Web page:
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article imageLuftwaffe flies Holocaust survivor to Germany for exhibition

By Ina FASSBENDER (AFP)     Jan 21, 2020 in World

For decades Naftali Fuerst stayed silent about his horrifying childhood experiences of three Nazi concentration camps and a death march.

So even he was surprised to find himself onboard a Luftwaffe plane heading for Germany and a photography exhibition in which he stars.

"I don't know if I am dreaming or if it is true... because 75 years ago, I was suppose to be already in another world," the 87-year-old said on board the plane, in a video posted on Twitter by the German Defence Ministry.

"To have such an experience, to be given this honour 75 years later, that's unbelievable."

The Slovakia-born grandfather is one of 75 people whose portraits appear in the "Survivors - Faces of Life after the Holocaust" exhibition by acclaimed German photographer Martin Schoeller.

The show is one of numerous events worldwide to commemorate the 75th anniversary of the liberation of the concentration camps later this month.

Born in Bratislava in 1932, Fuerst and his family spent time in the Sered concentration camp in German occupied Slovakia before being deported to Auschwitz in 1944, where he was separated from his mother and father.

In January 1945, as the Red Army approached Auschwitz, he was forced onto a death march and eventually ended up at the Buchenwald camp in Eastern Germany.

After the war, he emigrated to Israel, where he worked as a photographer and a driving instructor.

Yet it would be 50 years before he spoke of his experiences -- even to his family.

"I had only six happy years of childhood," he said in Essen on Tuesday. "Since then, I have lived 81 years in the shadow of the Shoah."

- 'Preserve the incomprehensible' -

In the exhibition, Fuerst's face gazes from one of the 75 images with a fixed stare and a gentle half smile.

It is one of a series of enormous, detailed portraits, each of them depicting a Holocaust survivor who now lives in Israel.

Each of the pictures in the exhibition depicts a Holocaust survivor who now lives in Israel
Each of the pictures in the exhibition depicts a Holocaust survivor who now lives in Israel

Opening the exhibition at the Ruhr Museum in Essen on Tuesday, German Chancellor Angela Merkel hailed the portraits as "a truly impressive work".

"Each portrait is a reminder to us to step up for humanity, to not be silent and not look away when somebody's dignity is attacked," she was quoted as saying in a tweet by spokesman Steffen Seibert.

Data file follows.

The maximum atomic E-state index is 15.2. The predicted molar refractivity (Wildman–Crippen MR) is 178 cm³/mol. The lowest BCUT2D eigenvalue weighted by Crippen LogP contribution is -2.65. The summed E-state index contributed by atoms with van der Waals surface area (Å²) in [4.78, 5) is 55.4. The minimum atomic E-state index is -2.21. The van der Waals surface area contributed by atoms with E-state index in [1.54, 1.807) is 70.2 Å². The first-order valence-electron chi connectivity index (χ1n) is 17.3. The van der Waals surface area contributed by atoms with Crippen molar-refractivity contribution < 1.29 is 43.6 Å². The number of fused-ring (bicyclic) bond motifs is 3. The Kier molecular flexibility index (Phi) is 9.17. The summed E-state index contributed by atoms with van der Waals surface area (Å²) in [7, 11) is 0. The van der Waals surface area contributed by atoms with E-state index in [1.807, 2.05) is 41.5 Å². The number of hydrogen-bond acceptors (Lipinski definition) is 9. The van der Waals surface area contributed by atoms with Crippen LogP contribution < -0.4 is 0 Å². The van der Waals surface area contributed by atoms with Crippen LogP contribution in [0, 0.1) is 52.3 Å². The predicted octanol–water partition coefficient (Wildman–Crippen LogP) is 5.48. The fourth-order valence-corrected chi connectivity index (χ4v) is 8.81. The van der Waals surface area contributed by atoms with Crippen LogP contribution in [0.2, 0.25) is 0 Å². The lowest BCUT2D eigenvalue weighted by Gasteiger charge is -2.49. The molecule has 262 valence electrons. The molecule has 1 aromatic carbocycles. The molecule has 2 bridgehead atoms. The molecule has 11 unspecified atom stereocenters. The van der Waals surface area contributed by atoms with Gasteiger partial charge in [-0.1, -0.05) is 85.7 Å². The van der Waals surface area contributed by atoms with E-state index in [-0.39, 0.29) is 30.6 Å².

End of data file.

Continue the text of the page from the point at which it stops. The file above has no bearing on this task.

New York-based photographer Schoeller took all of the photographs in Jerusalem last summer.

At a press conference on Monday, the 51-year-old described taking the photographs as "the most emotional project of my life".

Known for his intimate, close-up portraits, Schoeller's previous subjects include Merkel herself, former US president Barack Obama and pop star Taylor Swift.

"Survivors" is a cooperation between the Foundation for Art and Culture in Bonn and the Yad Vashem Holocaust Memorial Centre in Jerusalem.

Merkel reaffirmed her government's commitment to fight anti-Semitism at the exhibition
Merkel reaffirmed her government's commitment to fight anti-Semitism at the exhibition

The exhibition will stay in Essen until April, before travelling to other cities across the world, including Toronto and Maastricht.

It has also been published as a book, which publishing house Steidl describes as "an attempt to preserve the incomprehensible for generations to come".

Its launch comes just days before the start of the Fifth World Holocaust Forum at Yad Vashem on Thursday.

More than 40 world leaders will travel to Jerusalem for the forum, including German President Frank-Walter Steinmeier, his Russian counterpart Vladimir Putin and French leader Emmanuel Macron.

In Germany, the anniversary arrives amid growing concerns over a rise in anti-Semitism.

The interior ministry recorded 1,799 antisemitic offences in 2018, the highest number in over a decade.

In Essen on Tuesday, Merkel reaffirmed her government's commitment to fight anti-Semitism, which she said was "an attack on the fundamental values which hold our society together".

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